The complex organ humans carry on their shoulders that is speculated to be a quantum computer, is likely the origin of most disease states. As life sciences companies try to tease out meager therapeutic indexes in an overwhelming ocean of placebo effect, it is clear that no therapy can be effective if it is unable to influence the brain. This energy hungry and inefficient mechanism is finely balanced on a knife edge. It is actually surprising we find billions of properly working samples around the world, given the complex design and high maintenance requirements. Prescriptive medicine has laid down strong demarcations between what can be physically intervened with and those less so. Attempts at "curing," a malfunctioning brain using the same principles of crude chemical interventions have led many astray.

If we can understand the brain electronically and magnetically, it could open up a new avenue for diagnosis and treatment. However, it will require educational institutions, providers and manufacturers to work together. But then, that remains to be a dream.


Sunday, July 21, 2019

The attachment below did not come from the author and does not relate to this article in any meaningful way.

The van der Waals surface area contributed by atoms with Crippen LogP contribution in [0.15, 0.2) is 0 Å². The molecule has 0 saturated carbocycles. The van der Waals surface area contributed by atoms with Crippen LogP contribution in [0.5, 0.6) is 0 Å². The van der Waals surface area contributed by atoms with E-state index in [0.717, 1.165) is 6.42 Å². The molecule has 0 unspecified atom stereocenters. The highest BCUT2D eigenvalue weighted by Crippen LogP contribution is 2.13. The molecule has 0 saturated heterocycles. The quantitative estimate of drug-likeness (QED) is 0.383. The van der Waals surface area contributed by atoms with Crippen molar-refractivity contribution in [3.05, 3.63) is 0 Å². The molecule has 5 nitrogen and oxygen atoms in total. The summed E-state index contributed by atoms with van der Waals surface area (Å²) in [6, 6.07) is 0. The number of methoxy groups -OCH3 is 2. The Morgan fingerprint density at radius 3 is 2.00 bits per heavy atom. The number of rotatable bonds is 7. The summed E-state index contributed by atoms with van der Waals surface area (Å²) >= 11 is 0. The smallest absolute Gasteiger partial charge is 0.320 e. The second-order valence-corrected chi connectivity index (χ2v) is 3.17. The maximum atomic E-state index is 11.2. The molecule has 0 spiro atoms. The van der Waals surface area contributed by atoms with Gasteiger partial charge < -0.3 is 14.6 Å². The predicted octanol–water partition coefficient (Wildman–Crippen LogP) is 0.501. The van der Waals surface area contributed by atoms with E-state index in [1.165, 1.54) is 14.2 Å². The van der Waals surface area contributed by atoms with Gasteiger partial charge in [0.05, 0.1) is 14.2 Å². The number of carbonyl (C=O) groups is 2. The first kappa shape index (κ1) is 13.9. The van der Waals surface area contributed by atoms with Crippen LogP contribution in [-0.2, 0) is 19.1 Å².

As Hubble turns in his grave, the younger cosmologists and astrophysicists have been making measurements with the latest toys they are afforded. There are doctoral theses to be published and defended, papers to be churned out, tenures and the ever eluding Nobel prizes to be secured. So, clearly better instruments, measurements and debates will help. And none of the budding brains will ever admit that the theory they are banking on is utterly wrong.

The universe was shrinking to a big crunch a few short decades ago and now, it appears to be "certainly," expanding with ensuing debates on the rate of expansion. They send telescopes and satellites that can measure all sorts of data into space, and perhaps that is the problem. When one gets too much data, it becomes difficult to see noise and given the inherent bias to find something and to confirm and conform, most of the latest crop of scientists take the easiest path possible. The fact that they are finding conflicting data is no surprise but what they have to understand is that no new theory will emanate from data. It takes imagination and pure talent, not the type that is built up in the quadrangle by systematic education. In fact, that will assure that none of these geniuses will ever find the truth.

Physics, based on century old theories and an abundance of inexplicable observations by experimentalists may need a reset. Unfortunately, the contemporary educational systems will not allow that.